Last week, the regime forces managed to capture four tall buildings after sneaking in from a tunnel. Rebels regained control of two of them.

Q: What is the regime’s goal in digging the tunnels in Darayya?

Despite the regime’s weapons and power on the ground, it couldn’t gain control of Darayya city. The regime now is using the tunnels as a way to penetrate the city. 

The regime digs tunnels in order to access tall buildings so their snipers can target rebel positions and weaken their power in Darayya. The first tunnel the regime forces dug in Darayya was on the northern front and they blew up a tower that separates the regime and rebels from each other. These are the buildings that the regime is targeting in order to protect its soldiers during the clashes.

The FSA proved its worth by digging tunnels better than the regime. The FSA has managed to dig tunnels and sneak behind regime forces as it did in a battle in this past January. 

Q: Where does the regime dig its tunnels?

The regime digs tunnels near the front lines of the fighting, like Saida Sukaina [Prophet Granddaughter], the Old Cornish street and Abbas Mosque.

An army invasion of Arsal outskirts?

Lebanese troops deploy in Arsal on August 28, 2014, during clashes with jihadist militants that led to the capture of over two dozen soldiers and policemen (AFP)

Last week, the army reportedly called up significant reinforcements to Arsal. (AFP)

Beirut, December 16, 2014 by Alex Rowell

In the past week, a number of media reports have pointed to the possibility of a significant forthcoming operation carried out by the Lebanese Armed Forces (LAF) on the outskirts of the eastern border town of Arsal, where the Islamic State of Iraq and al-Sham (ISIS) and Jabhat al-Nusra militants have held over two dozen Lebanese soldiers and policemen captive since briefly invading the town in August.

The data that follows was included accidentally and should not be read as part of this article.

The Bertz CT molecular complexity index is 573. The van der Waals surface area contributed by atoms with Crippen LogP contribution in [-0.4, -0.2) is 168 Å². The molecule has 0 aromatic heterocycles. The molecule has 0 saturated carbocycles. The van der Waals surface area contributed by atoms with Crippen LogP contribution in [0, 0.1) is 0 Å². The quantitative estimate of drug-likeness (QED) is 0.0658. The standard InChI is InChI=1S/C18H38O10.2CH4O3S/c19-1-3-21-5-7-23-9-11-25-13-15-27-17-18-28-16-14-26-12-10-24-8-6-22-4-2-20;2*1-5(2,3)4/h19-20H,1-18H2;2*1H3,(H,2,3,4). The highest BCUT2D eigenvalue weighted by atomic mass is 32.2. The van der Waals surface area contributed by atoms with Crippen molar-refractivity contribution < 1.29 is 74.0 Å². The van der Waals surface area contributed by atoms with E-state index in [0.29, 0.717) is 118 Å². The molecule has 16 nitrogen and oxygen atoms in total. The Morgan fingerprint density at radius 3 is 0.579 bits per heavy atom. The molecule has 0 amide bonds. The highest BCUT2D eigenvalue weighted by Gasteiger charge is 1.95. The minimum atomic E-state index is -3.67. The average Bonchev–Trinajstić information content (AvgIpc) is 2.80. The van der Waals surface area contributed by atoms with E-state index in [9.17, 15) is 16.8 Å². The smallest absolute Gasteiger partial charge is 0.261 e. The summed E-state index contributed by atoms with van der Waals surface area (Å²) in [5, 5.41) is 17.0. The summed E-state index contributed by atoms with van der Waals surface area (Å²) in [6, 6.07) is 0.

Last Tuesday, it was reported that the LAF had “pounded” jihadist positions in the barren, mountainous no-man’s-land between Arsal and the Syrian border with heavy weaponry, and also moved a “large number” of additional troops and artillery into the town and closed several roads leading in and out of it in a “signal that they might be preparing a ground assault.” This morning, a local newspaper said the LAF had acquired aerial imagery intelligence on the militants’ activities in the area and claimed: “The army is not too far away from completely taking control of its confrontation with terrorists.”

The news comes after a fourth captive was killed by the jihadists earlier this month, sparking incidents of violence including shootings and arson attacks against Syrian refugees. It also follows the killing two weeks ago of six LAF troops by gunmen on the outskirts of Ras Baalbek, some 10km north of Arsal.

Yet if the army is planning to put a stop to these outbreaks of unrest by launching a ground invasion from Arsal, it’s the first the town’s mayor has heard of it, according to remarks he made to NOW by telephone Tuesday.

“I don’t have any information about the army asking for reinforcements or preparing for a big operation,” said Mayor Ali Hojeiri. He added he would prefer if the army did not launch such an attack from the town, saying “there are a lot of [other] regions connected to the mountains where gunmen are,” but nonetheless insisted that if the army should decide to do it, Arsal’s residents would “stay aside and not interfere and let the army deal with the gunmen.”

Whether or not such an operation would in fact be militarily feasible, however, is another question, and one on which security analysts and experts are divided. On the one hand, Riad Kahwaji, founder and CEO of the Institute for Near East & Gulf Military Analysis (INEGMA), believes the army is more than up to the task.